Advertisement

Chemotherapy alone versus combined modality therapy for Stage III Hodgkin’s disease: A five-year follow-up of a Southwest Oncology Group study (SWOG-7518) USA

  • P. N. Grozea
  • E. J. Depersio
  • C. A. ColtmanJr.
  • C. J. Fabian
  • F. S. Morrison
  • D. O. Dixon
  • S. E. Jones
Chapter
Part of the Developments in Oncology book series (DION, volume 32)

Abstract

The relapse-free survival (RFS) rate for Stage III Hodgkin’s disease treated by conventional total nodal irradiation (TNI) alone (early 1970’s) was disappointingly low [1–4]. The development of successful combination chemotherapy by National Cancer Institute workers [5] led SWOG, in 1971, to devise a single arm study (SWOG-160, CAR-1) consisting of three MOPP cycles followed by TNI in Pathologic Stages IIB, IIIA, and IIIB Hodgkin’s disease. This trial, which was completed in 1975, achieved a complete response (CR) rate of 88% and an actuarial 5-year survival and RFS of 78% and 68% respectively [6]. Improvement in survival and promising results obtained on another SWOG study with the addition of low dose bleomycin (LDB 2 mg/m2) to MOPP [7, 8] prompted SWOG to initiate, in October 1975, a randomized trial of chemotherapy (CT) alone compared to CT plus TNI for Stages IIIA and IIIB Hodgkin’s disease with LDB added to the CT regimen (SWOG-7518, CAR-2) [9, 10] (Fig. 1 and Table I).

Keywords

Herpes Zoster Southwest Oncology Group Combine Modality Therapy Nodular Sclerosis Southwest Oncology Group Study 
These keywords were added by machine and not by the authors. This process is experimental and the keywords may be updated as the learning algorithm improves.

Preview

Unable to display preview. Download preview PDF.

Unable to display preview. Download preview PDF.

References

  1. 1.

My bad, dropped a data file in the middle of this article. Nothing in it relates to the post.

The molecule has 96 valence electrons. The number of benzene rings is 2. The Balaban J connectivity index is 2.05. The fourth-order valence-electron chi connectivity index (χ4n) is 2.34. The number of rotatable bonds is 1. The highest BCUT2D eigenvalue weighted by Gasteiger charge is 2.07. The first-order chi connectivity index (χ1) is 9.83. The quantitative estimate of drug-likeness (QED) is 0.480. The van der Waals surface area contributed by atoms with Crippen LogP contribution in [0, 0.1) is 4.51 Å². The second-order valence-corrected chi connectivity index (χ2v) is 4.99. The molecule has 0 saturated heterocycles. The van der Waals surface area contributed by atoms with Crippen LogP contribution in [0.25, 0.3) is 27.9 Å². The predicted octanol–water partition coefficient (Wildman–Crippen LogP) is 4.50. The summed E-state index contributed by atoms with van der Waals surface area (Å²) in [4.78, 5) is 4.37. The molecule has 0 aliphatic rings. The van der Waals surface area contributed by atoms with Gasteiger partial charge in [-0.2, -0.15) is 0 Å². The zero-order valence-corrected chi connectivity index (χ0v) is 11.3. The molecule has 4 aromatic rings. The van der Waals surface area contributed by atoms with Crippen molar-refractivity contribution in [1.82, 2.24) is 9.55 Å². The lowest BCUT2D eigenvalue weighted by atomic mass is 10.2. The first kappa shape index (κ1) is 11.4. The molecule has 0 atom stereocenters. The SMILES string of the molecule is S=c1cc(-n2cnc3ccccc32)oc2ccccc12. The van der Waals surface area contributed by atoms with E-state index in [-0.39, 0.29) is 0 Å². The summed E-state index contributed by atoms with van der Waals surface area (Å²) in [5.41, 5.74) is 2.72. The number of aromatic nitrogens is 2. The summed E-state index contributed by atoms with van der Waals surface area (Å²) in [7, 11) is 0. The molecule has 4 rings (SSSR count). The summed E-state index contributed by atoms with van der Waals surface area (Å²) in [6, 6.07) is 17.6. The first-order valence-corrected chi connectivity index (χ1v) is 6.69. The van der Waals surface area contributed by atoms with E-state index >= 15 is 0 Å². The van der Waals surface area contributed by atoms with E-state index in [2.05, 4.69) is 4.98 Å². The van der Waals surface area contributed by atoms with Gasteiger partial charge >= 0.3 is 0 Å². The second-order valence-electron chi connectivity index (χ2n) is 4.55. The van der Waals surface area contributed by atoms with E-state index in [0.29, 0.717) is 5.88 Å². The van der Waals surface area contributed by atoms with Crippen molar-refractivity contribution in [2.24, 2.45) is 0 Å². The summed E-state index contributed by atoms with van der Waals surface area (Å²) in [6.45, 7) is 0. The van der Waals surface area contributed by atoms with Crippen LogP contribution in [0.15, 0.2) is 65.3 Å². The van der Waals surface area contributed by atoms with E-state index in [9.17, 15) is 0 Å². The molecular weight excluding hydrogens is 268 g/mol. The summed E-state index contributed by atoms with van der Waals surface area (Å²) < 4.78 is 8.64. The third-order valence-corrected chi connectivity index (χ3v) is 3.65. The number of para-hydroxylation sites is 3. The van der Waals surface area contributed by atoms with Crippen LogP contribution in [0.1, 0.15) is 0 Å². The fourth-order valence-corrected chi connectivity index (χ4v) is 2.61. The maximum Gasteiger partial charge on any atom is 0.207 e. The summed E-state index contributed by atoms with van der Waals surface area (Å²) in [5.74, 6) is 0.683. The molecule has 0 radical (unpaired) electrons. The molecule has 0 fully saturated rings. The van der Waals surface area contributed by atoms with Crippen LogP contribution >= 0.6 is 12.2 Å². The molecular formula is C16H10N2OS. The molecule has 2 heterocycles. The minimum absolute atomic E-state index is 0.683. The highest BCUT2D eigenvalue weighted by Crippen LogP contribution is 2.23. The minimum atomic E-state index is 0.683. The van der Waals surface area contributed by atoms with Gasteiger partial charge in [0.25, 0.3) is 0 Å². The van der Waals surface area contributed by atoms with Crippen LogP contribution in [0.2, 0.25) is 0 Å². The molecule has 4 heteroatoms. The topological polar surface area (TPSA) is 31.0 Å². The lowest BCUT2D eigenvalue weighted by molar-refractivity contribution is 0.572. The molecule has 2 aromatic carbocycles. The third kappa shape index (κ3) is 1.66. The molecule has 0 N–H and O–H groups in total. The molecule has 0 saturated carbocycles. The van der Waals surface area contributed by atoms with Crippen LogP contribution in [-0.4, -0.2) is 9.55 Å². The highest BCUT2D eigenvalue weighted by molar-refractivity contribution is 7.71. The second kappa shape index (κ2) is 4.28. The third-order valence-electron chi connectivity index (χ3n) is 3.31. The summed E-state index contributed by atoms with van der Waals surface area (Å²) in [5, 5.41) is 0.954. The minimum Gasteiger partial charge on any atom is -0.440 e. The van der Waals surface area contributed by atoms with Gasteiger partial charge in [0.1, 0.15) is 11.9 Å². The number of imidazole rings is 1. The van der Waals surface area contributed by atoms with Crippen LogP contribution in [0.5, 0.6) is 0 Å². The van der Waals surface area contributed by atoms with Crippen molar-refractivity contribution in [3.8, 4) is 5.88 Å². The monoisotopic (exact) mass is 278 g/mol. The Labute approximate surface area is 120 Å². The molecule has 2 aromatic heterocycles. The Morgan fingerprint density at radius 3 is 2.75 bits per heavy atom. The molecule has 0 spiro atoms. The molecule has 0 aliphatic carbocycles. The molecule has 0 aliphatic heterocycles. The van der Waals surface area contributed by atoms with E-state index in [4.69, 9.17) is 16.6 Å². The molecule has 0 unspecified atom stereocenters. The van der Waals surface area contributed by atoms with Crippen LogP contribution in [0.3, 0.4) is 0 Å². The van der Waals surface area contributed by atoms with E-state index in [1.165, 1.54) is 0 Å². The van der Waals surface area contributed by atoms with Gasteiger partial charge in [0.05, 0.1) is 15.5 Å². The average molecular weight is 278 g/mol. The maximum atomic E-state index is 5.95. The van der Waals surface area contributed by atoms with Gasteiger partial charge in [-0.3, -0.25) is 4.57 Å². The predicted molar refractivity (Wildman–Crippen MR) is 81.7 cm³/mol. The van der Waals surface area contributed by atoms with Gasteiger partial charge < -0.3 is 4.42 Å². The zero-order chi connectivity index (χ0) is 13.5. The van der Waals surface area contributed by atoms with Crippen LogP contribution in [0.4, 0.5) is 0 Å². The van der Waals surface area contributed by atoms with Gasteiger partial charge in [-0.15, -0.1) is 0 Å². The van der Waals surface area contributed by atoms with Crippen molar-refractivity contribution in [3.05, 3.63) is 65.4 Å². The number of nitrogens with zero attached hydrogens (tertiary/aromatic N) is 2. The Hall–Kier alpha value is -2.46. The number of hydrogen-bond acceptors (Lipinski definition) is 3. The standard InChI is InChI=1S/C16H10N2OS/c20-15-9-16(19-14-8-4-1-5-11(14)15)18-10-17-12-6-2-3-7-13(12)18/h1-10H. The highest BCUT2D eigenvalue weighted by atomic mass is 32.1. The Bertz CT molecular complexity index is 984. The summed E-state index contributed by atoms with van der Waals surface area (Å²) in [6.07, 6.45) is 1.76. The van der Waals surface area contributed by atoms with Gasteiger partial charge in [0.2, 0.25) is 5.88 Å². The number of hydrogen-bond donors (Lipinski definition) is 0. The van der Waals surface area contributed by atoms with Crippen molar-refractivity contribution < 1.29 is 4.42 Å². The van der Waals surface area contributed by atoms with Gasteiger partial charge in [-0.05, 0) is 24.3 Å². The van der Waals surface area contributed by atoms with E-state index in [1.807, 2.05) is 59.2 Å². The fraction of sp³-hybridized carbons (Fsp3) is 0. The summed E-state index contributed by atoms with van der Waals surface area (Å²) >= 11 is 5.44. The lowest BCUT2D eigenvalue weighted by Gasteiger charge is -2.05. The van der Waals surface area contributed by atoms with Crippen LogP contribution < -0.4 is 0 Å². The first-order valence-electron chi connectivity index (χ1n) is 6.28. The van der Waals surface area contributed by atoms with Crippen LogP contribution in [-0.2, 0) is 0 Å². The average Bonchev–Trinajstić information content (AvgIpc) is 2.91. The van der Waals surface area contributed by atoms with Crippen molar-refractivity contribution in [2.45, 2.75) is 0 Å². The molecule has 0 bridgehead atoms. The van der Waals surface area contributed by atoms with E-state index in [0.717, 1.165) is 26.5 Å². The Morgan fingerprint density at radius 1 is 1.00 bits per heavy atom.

Johnson RE, Thomas LB, Schneiderman M et al. (1970). Preliminary experience with total nodal irradiation in Hodgkin’s disease. Radiology 96: 603–608.PubMedGoogle Scholar
  2. 2.
    Goodman R, Rosenthal D, Botnick L et al. (1977). Stage IIIA Hodgkin’s disease: Results of treatment with total nodal irradiation. Proc Amer Assoc Cancer Res and Amer Soc Clin Oncol 18: 348.Google Scholar
  3. 3.
    Prosnitz LR, Montalvo RL, Fischer DB et al. (1978). Treatment of Stage IIIA Hodgkin’s disease: Is radiotherapy alone adequate? Int J Radiat Oncol Biol Phys 4: 781–787.PubMedGoogle Scholar
  4. 4.
    Timothy AR, Sutcliffe SB, Stansfeld AG et al. (1978). Radiotherapy in the treatment of Hodgkin’s disease. Br Med J 1: 1246–1249.PubMedCrossRefGoogle Scholar
  5. 5.
    DeVita VT Jr, Simon RM, Hubbard SM et al. (1980). Curability of advanced Hodgkin’s disease with chemotherapy. Long-term followup of MOPP-treated patients at the National Cancer Institute. Ann Intern Med 92: 587–595.PubMedGoogle Scholar
  6. 6.
    Coltman CA Jr., Jones SE, Grozea PN et al. (1978). Bleomycin in combination with MOPP for the management of Hodgkin’s disease: Southwest Oncology Group Experience. In: Carter SK, Crooke ST and Umezawa H (Eds.). Bleomycin Current Status and New Developments, pp. 227–242. New York: Academic Press.Google Scholar
  7. 7.